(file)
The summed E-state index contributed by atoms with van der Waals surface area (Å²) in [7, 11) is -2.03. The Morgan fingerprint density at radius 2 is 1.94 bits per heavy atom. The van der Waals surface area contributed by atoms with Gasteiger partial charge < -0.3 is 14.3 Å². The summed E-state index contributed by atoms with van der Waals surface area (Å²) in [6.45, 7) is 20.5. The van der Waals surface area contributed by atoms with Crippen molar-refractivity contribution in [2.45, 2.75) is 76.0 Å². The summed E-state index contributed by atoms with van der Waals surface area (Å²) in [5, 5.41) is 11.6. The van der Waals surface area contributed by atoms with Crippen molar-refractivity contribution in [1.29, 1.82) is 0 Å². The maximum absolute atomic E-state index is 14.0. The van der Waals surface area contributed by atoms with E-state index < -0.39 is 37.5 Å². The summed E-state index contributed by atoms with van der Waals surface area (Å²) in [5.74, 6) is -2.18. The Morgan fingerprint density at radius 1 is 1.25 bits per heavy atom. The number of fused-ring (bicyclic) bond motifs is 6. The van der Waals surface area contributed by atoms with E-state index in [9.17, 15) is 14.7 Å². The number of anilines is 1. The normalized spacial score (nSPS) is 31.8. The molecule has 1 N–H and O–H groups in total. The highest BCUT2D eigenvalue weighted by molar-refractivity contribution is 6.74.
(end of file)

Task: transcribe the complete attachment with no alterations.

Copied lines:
The summed E-state index contributed by atoms with van der Waals surface area (Å²) in [7, 11) is -2.03. The Morgan fingerprint density at radius 2 is 1.94 bits per heavy atom. The van der Waals surface area contributed by atoms with Gasteiger partial charge < -0.3 is 14.3 Å². The summed E-state index contributed by atoms with van der Waals surface area (Å²) in [6.45, 7) is 20.5. The van der Waals surface area contributed by atoms with Crippen molar-refractivity contribution in [2.45, 2.75) is 76.0 Å². The summed E-state index contributed by atoms with van der Waals surface area (Å²) in [5, 5.41) is 11.6. The van der Waals surface area contributed by atoms with Crippen molar-refractivity contribution in [1.29, 1.82) is 0 Å². The maximum absolute atomic E-state index is 14.0. The van der Waals surface area contributed by atoms with E-state index < -0.39 is 37.5 Å². The summed E-state index contributed by atoms with van der Waals surface area (Å²) in [5.74, 6) is -2.18. The Morgan fingerprint density at radius 1 is 1.25 bits per heavy atom. The number of fused-ring (bicyclic) bond motifs is 6. The van der Waals surface area contributed by atoms with E-state index in [9.17, 15) is 14.7 Å². The number of anilines is 1. The normalized spacial score (nSPS) is 31.8. The molecule has 1 N–H and O–H groups in total. The highest BCUT2D eigenvalue weighted by molar-refractivity contribution is 6.74.